Ask the Editor Series, Q15
Q: I asked my editor if we could chat on the phone instead of using email, and she said no! The nerve of her. Why doesn’t she want to talk to me?
A1: It’s not just you; she doesn’t want to talk to anyone.
A2: On the rare occasion that a phone call is necessary, it can be helpful, but overall, it only complicates things. Here’s why.
Today, we can communicate easier and faster than ever before. If email isn’t fast enough, there’s always text or private messages.
For some people, only a voice-to-voice communication will do. And that’s where the problems often arise.
What’s the matter with a simple phone call?
There are some who prefer a phone call—or “real contact” as they’d consider it—to anything computerized. We’ve all gotten lost in the “press 1 for this option” menus that never allow us to state our case to a live human. Sometimes only a human voice will do on the other end of the line, and robot menus are frustrating.
But I’m sure we all know at least one person who still prefers to call us, even to communicate a simple answer or meeting time, rather than shooting a quick text. “I’d just rather hear the voice of a real person,” they’re known to say. In other words, they want to call for no good reason.
Those people are often extroverts to some degree. Not all of them, perhaps, but many. For an introvert, or for someone who is used to working alone (many editors fit into both groups), a phone call can be something they dread, and need to mentally prep themselves for.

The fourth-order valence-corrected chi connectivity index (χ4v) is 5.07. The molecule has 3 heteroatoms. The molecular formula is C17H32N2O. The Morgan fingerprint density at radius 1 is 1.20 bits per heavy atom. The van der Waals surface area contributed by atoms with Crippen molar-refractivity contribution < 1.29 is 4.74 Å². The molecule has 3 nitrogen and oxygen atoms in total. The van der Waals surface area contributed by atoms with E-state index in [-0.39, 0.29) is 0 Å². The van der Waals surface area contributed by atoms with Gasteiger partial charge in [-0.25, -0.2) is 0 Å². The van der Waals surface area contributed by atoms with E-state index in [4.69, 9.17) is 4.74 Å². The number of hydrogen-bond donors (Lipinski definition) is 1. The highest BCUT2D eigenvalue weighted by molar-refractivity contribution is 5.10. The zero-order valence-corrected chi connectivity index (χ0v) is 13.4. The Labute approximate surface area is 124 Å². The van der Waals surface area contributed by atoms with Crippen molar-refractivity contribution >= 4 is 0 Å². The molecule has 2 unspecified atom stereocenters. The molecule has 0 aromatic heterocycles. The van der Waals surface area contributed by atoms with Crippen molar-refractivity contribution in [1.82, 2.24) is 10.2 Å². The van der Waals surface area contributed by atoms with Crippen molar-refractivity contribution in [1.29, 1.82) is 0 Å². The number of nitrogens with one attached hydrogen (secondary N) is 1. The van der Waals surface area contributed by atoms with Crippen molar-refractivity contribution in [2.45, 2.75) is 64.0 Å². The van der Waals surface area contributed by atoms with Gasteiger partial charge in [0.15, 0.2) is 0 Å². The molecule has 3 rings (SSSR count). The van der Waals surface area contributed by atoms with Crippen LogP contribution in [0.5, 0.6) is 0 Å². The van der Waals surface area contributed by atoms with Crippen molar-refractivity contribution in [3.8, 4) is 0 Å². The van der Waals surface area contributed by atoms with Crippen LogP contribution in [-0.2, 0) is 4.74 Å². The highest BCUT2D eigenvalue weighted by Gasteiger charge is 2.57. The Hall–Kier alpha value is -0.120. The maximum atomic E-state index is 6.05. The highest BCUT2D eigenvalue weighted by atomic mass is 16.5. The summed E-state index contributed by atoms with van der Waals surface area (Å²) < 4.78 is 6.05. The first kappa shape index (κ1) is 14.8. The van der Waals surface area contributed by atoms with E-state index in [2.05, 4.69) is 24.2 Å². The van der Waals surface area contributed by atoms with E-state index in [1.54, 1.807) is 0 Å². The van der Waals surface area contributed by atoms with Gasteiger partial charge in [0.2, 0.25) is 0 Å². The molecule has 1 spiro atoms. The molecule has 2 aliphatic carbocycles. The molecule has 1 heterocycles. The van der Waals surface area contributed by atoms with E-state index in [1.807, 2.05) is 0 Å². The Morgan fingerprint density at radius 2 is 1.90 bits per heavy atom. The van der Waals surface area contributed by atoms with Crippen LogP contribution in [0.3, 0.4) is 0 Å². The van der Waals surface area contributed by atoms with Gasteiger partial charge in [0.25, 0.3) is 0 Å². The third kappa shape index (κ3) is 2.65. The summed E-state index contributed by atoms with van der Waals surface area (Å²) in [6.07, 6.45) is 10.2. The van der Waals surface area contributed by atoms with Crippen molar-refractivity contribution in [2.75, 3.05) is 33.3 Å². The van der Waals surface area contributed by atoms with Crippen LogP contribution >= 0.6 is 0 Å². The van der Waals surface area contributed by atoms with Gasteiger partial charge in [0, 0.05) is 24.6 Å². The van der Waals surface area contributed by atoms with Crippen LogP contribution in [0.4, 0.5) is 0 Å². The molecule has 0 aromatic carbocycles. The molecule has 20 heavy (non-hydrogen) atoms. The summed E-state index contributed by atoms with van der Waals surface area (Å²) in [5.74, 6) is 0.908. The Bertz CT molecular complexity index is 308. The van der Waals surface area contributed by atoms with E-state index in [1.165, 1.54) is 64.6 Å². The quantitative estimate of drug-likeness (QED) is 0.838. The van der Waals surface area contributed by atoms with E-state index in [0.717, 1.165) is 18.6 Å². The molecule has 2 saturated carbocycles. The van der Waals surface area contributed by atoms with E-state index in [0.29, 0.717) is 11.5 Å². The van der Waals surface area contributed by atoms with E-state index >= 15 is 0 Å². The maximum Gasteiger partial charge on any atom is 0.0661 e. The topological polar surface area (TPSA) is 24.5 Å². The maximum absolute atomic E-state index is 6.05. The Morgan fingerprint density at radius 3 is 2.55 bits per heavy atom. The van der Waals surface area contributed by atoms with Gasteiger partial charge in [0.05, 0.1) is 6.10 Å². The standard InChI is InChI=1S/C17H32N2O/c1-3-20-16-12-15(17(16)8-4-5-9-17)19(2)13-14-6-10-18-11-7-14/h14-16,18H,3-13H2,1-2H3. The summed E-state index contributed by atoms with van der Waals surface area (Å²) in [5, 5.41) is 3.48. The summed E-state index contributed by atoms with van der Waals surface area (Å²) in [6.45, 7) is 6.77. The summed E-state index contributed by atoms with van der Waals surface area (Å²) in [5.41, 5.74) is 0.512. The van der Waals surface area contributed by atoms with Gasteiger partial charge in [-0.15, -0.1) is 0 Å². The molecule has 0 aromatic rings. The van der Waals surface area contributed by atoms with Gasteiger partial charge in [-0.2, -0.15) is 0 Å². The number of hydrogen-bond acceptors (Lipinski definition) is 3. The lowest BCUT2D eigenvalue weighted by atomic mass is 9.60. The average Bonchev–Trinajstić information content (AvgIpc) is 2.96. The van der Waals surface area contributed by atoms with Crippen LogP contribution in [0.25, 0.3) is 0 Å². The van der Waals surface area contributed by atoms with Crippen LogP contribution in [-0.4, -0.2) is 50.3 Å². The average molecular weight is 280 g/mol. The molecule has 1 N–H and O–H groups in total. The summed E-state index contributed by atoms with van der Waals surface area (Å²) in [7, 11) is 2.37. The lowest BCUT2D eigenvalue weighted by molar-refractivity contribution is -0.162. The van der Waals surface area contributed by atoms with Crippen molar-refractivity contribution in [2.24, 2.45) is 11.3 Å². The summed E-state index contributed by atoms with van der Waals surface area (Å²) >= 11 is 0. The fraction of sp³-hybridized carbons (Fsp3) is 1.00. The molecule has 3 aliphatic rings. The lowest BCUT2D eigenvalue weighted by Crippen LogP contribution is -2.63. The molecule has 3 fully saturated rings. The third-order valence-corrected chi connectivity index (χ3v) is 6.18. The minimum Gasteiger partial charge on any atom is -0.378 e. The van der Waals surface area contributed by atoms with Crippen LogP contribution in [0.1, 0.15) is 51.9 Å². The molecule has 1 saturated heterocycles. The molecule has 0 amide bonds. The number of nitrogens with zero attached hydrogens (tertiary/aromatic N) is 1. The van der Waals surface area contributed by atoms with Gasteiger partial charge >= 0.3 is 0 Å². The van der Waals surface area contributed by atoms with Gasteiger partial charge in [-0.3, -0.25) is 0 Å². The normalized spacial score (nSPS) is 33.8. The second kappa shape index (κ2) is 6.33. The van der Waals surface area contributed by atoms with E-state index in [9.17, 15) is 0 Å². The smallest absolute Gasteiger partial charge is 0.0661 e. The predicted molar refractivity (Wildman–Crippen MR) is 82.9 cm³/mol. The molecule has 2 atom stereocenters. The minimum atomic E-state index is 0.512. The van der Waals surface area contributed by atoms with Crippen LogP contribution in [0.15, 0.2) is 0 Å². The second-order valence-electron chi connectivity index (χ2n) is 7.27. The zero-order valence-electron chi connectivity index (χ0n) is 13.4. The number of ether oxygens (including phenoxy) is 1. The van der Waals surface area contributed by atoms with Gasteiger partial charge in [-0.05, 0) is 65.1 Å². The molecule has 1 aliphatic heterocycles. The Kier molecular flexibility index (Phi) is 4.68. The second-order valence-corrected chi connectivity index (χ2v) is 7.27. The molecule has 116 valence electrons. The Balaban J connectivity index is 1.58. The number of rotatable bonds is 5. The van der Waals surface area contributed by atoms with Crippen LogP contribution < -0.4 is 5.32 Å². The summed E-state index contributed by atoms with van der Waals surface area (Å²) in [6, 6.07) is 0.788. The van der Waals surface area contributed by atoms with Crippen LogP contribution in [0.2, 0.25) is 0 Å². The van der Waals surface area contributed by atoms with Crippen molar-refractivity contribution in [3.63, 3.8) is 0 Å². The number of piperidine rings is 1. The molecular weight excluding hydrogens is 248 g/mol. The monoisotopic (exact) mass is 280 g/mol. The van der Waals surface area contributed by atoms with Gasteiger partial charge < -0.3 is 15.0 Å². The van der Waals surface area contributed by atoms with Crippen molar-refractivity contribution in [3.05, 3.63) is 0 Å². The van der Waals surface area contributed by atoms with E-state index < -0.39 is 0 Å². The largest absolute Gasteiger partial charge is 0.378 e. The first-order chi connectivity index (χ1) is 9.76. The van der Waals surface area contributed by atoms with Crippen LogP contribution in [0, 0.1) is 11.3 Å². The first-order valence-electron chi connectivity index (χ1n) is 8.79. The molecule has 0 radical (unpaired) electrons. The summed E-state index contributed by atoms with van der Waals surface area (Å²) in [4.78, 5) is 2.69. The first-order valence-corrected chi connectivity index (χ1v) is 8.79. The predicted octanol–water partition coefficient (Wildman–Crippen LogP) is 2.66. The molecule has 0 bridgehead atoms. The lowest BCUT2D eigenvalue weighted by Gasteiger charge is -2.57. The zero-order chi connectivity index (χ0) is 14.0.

But I only have a few questions
I’m not a huge fan of the business phone call. No matter how simple it should be, it always ends up more complicated, or off-track from the original purpose. And it almost always takes a lot longer than you’d think it should.
The few times I’ve had to speak to a client on the phone, I’ve enjoyed the person while simultaneously regretting my decision to do a phone call. I do need to stress that in all three instances (yes, only three phone calls in seven years of being in business) I really did like the authors. They were wonderfully pleasant people, and under social circumstances, I might have passed a pleasant hour over a cup of coffee.
However, the business phone call needs to be focused and brief. To keep it that way, the client needs to have questions written out ahead of time, and if those questions involve any research or deep thought whatsoever, they should be sent to the editor prior to the call. Otherwise, one “simple” phone call will turn into two or more.
How much time should I plan for?
The phone call can vary from 15 minutes to a full hour, depending. A developmental editor may include a one-hour phone consultation as part of the job. A copyeditor may consider 15 minutes to be enough for the types of questions at that stage of editing.